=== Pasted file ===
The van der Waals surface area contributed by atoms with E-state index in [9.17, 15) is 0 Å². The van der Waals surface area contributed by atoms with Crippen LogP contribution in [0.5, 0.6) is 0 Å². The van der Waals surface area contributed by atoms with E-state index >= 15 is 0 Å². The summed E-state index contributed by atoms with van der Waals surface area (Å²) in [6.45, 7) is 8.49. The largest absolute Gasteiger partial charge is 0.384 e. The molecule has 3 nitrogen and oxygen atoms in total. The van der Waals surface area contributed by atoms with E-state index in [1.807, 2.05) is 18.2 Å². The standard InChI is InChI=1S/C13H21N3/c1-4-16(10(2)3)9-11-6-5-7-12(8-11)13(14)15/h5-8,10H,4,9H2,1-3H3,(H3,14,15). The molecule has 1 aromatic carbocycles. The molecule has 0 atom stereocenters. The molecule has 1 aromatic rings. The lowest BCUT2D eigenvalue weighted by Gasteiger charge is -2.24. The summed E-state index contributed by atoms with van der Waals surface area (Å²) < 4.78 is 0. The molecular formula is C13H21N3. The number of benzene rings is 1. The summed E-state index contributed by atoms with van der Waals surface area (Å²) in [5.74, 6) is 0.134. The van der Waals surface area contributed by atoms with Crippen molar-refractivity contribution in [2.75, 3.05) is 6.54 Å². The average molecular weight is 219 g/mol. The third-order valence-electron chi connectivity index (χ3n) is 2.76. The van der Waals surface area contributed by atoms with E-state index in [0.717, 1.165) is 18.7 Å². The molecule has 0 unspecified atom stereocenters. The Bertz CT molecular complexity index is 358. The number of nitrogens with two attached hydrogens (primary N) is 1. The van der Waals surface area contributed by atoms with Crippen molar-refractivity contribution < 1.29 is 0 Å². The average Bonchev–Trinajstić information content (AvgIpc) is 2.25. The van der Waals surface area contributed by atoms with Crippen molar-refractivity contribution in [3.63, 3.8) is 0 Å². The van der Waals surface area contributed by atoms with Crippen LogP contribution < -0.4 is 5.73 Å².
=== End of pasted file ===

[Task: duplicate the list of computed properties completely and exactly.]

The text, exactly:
The van der Waals surface area contributed by atoms with E-state index in [9.17, 15) is 0 Å². The van der Waals surface area contributed by atoms with Crippen LogP contribution in [0.5, 0.6) is 0 Å². The van der Waals surface area contributed by atoms with E-state index >= 15 is 0 Å². The summed E-state index contributed by atoms with van der Waals surface area (Å²) in [6.45, 7) is 8.49. The largest absolute Gasteiger partial charge is 0.384 e. The molecule has 3 nitrogen and oxygen atoms in total. The van der Waals surface area contributed by atoms with E-state index in [1.807, 2.05) is 18.2 Å². The standard InChI is InChI=1S/C13H21N3/c1-4-16(10(2)3)9-11-6-5-7-12(8-11)13(14)15/h5-8,10H,4,9H2,1-3H3,(H3,14,15). The molecule has 1 aromatic carbocycles. The molecule has 0 atom stereocenters. The molecule has 1 aromatic rings. The lowest BCUT2D eigenvalue weighted by Gasteiger charge is -2.24. The summed E-state index contributed by atoms with van der Waals surface area (Å²) < 4.78 is 0. The molecular formula is C13H21N3. The number of benzene rings is 1. The summed E-state index contributed by atoms with van der Waals surface area (Å²) in [5.74, 6) is 0.134. The van der Waals surface area contributed by atoms with Crippen molar-refractivity contribution in [2.75, 3.05) is 6.54 Å². The average molecular weight is 219 g/mol. The third-order valence-electron chi connectivity index (χ3n) is 2.76. The van der Waals surface area contributed by atoms with E-state index in [0.717, 1.165) is 18.7 Å². The molecule has 0 unspecified atom stereocenters. The Bertz CT molecular complexity index is 358. The number of nitrogens with two attached hydrogens (primary N) is 1. The van der Waals surface area contributed by atoms with Crippen molar-refractivity contribution < 1.29 is 0 Å². The average Bonchev–Trinajstić information content (AvgIpc) is 2.25. The van der Waals surface area contributed by atoms with Crippen molar-refractivity contribution in [3.63, 3.8) is 0 Å². The van der Waals surface area contributed by atoms with Crippen LogP contribution < -0.4 is 5.73 Å².